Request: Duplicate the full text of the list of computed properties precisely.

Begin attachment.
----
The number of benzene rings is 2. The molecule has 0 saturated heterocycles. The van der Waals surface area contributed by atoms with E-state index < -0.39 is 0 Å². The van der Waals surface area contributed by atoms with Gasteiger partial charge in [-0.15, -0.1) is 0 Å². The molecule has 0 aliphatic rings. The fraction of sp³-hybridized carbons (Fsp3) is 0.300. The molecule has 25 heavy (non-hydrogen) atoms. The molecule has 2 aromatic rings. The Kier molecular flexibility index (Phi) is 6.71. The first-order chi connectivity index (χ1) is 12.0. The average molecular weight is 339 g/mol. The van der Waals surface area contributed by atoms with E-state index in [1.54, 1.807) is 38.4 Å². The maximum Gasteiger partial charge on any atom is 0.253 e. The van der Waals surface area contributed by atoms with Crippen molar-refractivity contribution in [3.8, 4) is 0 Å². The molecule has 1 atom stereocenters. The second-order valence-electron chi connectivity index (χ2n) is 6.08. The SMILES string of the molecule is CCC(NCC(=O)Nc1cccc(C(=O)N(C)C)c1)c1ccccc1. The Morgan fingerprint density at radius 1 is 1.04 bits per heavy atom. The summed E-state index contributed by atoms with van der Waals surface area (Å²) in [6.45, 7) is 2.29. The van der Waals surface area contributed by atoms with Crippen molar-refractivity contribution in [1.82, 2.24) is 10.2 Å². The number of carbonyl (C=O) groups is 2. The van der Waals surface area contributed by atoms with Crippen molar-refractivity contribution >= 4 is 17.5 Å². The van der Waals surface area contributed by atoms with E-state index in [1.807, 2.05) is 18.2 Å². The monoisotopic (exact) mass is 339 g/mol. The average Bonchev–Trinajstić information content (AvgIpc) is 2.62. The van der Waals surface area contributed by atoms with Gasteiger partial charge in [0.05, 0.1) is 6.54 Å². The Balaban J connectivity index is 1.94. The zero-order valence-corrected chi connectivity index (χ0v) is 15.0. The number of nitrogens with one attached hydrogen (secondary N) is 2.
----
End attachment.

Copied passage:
The number of benzene rings is 2. The molecule has 0 saturated heterocycles. The van der Waals surface area contributed by atoms with E-state index < -0.39 is 0 Å². The van der Waals surface area contributed by atoms with Gasteiger partial charge in [-0.15, -0.1) is 0 Å². The molecule has 0 aliphatic rings. The fraction of sp³-hybridized carbons (Fsp3) is 0.300. The molecule has 25 heavy (non-hydrogen) atoms. The molecule has 2 aromatic rings. The Kier molecular flexibility index (Phi) is 6.71. The first-order chi connectivity index (χ1) is 12.0. The average molecular weight is 339 g/mol. The van der Waals surface area contributed by atoms with E-state index in [1.54, 1.807) is 38.4 Å². The maximum Gasteiger partial charge on any atom is 0.253 e. The van der Waals surface area contributed by atoms with Crippen molar-refractivity contribution in [3.8, 4) is 0 Å². The molecule has 1 atom stereocenters. The second-order valence-electron chi connectivity index (χ2n) is 6.08. The SMILES string of the molecule is CCC(NCC(=O)Nc1cccc(C(=O)N(C)C)c1)c1ccccc1. The Morgan fingerprint density at radius 1 is 1.04 bits per heavy atom. The summed E-state index contributed by atoms with van der Waals surface area (Å²) in [6.45, 7) is 2.29. The van der Waals surface area contributed by atoms with Crippen molar-refractivity contribution in [1.82, 2.24) is 10.2 Å². The number of carbonyl (C=O) groups is 2. The van der Waals surface area contributed by atoms with Crippen molar-refractivity contribution >= 4 is 17.5 Å². The van der Waals surface area contributed by atoms with E-state index in [1.807, 2.05) is 18.2 Å². The monoisotopic (exact) mass is 339 g/mol. The average Bonchev–Trinajstić information content (AvgIpc) is 2.62. The van der Waals surface area contributed by atoms with Gasteiger partial charge in [0.05, 0.1) is 6.54 Å². The Balaban J connectivity index is 1.94. The zero-order valence-corrected chi connectivity index (χ0v) is 15.0. The number of nitrogens with one attached hydrogen (secondary N) is 2.